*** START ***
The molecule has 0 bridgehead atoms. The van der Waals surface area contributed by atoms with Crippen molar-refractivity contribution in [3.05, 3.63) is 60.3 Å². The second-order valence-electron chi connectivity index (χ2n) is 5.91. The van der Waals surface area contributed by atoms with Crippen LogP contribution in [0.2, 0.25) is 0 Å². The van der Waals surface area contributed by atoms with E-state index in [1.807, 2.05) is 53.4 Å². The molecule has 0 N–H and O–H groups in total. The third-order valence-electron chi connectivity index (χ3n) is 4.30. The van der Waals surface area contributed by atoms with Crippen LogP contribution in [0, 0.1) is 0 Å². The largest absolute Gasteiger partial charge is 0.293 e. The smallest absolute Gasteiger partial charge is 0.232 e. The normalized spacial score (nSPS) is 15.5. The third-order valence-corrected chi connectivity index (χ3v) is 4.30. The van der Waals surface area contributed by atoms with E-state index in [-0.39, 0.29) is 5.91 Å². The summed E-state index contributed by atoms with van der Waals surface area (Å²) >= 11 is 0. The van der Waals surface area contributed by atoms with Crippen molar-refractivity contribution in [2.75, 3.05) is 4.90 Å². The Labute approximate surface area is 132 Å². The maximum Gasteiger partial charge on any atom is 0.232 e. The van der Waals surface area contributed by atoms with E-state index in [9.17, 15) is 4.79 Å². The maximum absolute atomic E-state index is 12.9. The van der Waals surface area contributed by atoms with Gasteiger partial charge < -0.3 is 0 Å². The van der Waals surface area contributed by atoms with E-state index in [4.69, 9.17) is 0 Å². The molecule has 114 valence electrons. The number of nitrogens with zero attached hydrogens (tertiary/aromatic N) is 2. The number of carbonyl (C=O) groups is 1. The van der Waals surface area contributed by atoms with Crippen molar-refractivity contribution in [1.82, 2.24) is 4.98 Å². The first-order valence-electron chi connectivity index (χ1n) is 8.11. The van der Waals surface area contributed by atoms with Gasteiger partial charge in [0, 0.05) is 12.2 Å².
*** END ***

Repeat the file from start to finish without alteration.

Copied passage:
The molecule has 0 bridgehead atoms. The van der Waals surface area contributed by atoms with Crippen molar-refractivity contribution in [3.05, 3.63) is 60.3 Å². The second-order valence-electron chi connectivity index (χ2n) is 5.91. The van der Waals surface area contributed by atoms with Crippen LogP contribution in [0.2, 0.25) is 0 Å². The van der Waals surface area contributed by atoms with E-state index in [1.807, 2.05) is 53.4 Å². The molecule has 0 N–H and O–H groups in total. The third-order valence-electron chi connectivity index (χ3n) is 4.30. The van der Waals surface area contributed by atoms with Crippen LogP contribution in [0, 0.1) is 0 Å². The largest absolute Gasteiger partial charge is 0.293 e. The smallest absolute Gasteiger partial charge is 0.232 e. The normalized spacial score (nSPS) is 15.5. The third-order valence-corrected chi connectivity index (χ3v) is 4.30. The van der Waals surface area contributed by atoms with E-state index in [-0.39, 0.29) is 5.91 Å². The summed E-state index contributed by atoms with van der Waals surface area (Å²) >= 11 is 0. The van der Waals surface area contributed by atoms with Crippen molar-refractivity contribution in [2.75, 3.05) is 4.90 Å². The Labute approximate surface area is 132 Å². The maximum Gasteiger partial charge on any atom is 0.232 e. The van der Waals surface area contributed by atoms with E-state index in [9.17, 15) is 4.79 Å². The maximum absolute atomic E-state index is 12.9. The van der Waals surface area contributed by atoms with Gasteiger partial charge < -0.3 is 0 Å². The van der Waals surface area contributed by atoms with E-state index in [4.69, 9.17) is 0 Å². The molecule has 114 valence electrons. The number of nitrogens with zero attached hydrogens (tertiary/aromatic N) is 2. The number of carbonyl (C=O) groups is 1. The van der Waals surface area contributed by atoms with Crippen molar-refractivity contribution in [1.82, 2.24) is 4.98 Å². The first-order valence-electron chi connectivity index (χ1n) is 8.11. The van der Waals surface area contributed by atoms with Gasteiger partial charge in [0, 0.05) is 12.2 Å².